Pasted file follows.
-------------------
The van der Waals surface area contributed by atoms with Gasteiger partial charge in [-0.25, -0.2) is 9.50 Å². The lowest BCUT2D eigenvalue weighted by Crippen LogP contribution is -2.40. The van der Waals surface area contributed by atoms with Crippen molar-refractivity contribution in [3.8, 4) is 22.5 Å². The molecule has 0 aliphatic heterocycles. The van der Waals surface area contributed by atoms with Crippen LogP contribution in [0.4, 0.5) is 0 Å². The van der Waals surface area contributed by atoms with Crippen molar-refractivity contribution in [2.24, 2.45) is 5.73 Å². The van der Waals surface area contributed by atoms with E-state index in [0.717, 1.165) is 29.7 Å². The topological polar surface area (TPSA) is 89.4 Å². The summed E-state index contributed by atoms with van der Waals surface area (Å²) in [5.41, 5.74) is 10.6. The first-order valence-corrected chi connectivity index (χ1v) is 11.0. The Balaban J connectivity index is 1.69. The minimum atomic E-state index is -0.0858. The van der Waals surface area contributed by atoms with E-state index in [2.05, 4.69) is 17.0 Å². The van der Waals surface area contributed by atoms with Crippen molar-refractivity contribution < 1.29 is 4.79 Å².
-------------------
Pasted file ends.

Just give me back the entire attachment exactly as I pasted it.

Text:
The van der Waals surface area contributed by atoms with Gasteiger partial charge in [-0.25, -0.2) is 9.50 Å². The lowest BCUT2D eigenvalue weighted by Crippen LogP contribution is -2.40. The van der Waals surface area contributed by atoms with Crippen molar-refractivity contribution in [3.8, 4) is 22.5 Å². The molecule has 0 aliphatic heterocycles. The van der Waals surface area contributed by atoms with Crippen LogP contribution in [0.4, 0.5) is 0 Å². The van der Waals surface area contributed by atoms with Crippen molar-refractivity contribution in [2.24, 2.45) is 5.73 Å². The van der Waals surface area contributed by atoms with E-state index in [0.717, 1.165) is 29.7 Å². The topological polar surface area (TPSA) is 89.4 Å². The summed E-state index contributed by atoms with van der Waals surface area (Å²) in [5.41, 5.74) is 10.6. The first-order valence-corrected chi connectivity index (χ1v) is 11.0. The Balaban J connectivity index is 1.69. The minimum atomic E-state index is -0.0858. The van der Waals surface area contributed by atoms with E-state index in [2.05, 4.69) is 17.0 Å². The van der Waals surface area contributed by atoms with Crippen molar-refractivity contribution < 1.29 is 4.79 Å².